Happy first day of spring! We’re still snow-covered here in the mid/upper Hudson Valley, but the sun is out, so the white stuff is receding. Let’s hope the longer days push progress along on that front.
I’d say the best tip I got recently related to casting on when you’ve got a lot of stitches. Unless the pattern specifies otherwise, I always use the long-tail method, which is the one I learned when first starting out. The way the yarn wraps around the left hand and the needle in the right darts in and out, catching the yarn here, and looping it there – it reminds me of those string games we used to do as kids, where we’d make cat’s cradle and jacob’s ladder.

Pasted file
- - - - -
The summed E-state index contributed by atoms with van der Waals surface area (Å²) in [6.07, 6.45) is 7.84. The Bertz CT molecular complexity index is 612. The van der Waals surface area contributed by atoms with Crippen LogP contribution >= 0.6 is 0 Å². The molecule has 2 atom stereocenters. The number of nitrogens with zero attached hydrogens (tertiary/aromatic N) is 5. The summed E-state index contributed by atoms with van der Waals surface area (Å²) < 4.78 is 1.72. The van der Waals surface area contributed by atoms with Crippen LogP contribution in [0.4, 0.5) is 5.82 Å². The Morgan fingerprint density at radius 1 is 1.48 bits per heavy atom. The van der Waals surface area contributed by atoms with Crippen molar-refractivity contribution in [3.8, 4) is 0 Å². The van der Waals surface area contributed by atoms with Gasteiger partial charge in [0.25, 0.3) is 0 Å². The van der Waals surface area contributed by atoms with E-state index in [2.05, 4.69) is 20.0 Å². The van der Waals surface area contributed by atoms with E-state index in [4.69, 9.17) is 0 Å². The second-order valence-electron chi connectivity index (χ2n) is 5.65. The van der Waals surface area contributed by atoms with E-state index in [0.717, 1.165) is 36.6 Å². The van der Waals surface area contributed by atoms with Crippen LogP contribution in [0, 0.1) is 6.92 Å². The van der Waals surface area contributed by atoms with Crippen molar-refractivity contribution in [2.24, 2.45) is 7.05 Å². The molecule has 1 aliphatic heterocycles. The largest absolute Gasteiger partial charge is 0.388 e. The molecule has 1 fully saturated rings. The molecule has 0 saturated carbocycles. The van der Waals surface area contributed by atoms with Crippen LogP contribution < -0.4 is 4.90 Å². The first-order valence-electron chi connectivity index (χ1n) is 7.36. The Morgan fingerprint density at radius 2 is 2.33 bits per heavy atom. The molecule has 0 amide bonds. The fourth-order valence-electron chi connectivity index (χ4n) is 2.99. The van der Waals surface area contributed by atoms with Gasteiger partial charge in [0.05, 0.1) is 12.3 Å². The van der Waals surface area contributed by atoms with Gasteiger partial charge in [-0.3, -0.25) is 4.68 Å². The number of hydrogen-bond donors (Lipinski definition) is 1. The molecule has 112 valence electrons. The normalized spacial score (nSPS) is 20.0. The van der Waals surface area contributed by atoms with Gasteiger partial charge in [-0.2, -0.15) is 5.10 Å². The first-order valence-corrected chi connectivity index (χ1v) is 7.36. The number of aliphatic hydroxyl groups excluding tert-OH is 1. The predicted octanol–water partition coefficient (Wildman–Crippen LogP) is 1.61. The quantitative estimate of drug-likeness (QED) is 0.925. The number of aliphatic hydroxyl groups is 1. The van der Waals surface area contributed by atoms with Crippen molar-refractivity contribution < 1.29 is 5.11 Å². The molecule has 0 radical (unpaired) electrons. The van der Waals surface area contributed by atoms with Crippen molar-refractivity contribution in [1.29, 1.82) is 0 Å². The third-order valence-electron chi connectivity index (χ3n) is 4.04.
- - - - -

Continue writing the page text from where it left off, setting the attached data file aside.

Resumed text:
But when you’ve got a lot of stitches going on the needles to start your project, the long-tail method is sometimes a tough one, as it’s hard to gauge exactly how much yarn you need to allow for that long tail. There are a lot of different methods out there for calculating the right tail length, but about the best way to avoid both a lot of extra tail hanging down or, even worse, running out of tail before you’ve put all the stitches on the needle, is to use yarn either from two different skeins or both ends from the same skein. This method is illustrated wonderfully on cocoknits. Something to remember when using both ends from the same skein is to first decide whether you want your working yarn to be pulled from inside or outside of the skein. The leader of my Swirl knit-along referred to this as whether you’re an “innie” or an “outie” (and here I thought she was talking about bellybuttons at first!). This will determine which end of the yarn is used as the tail, and which end as the working yarn.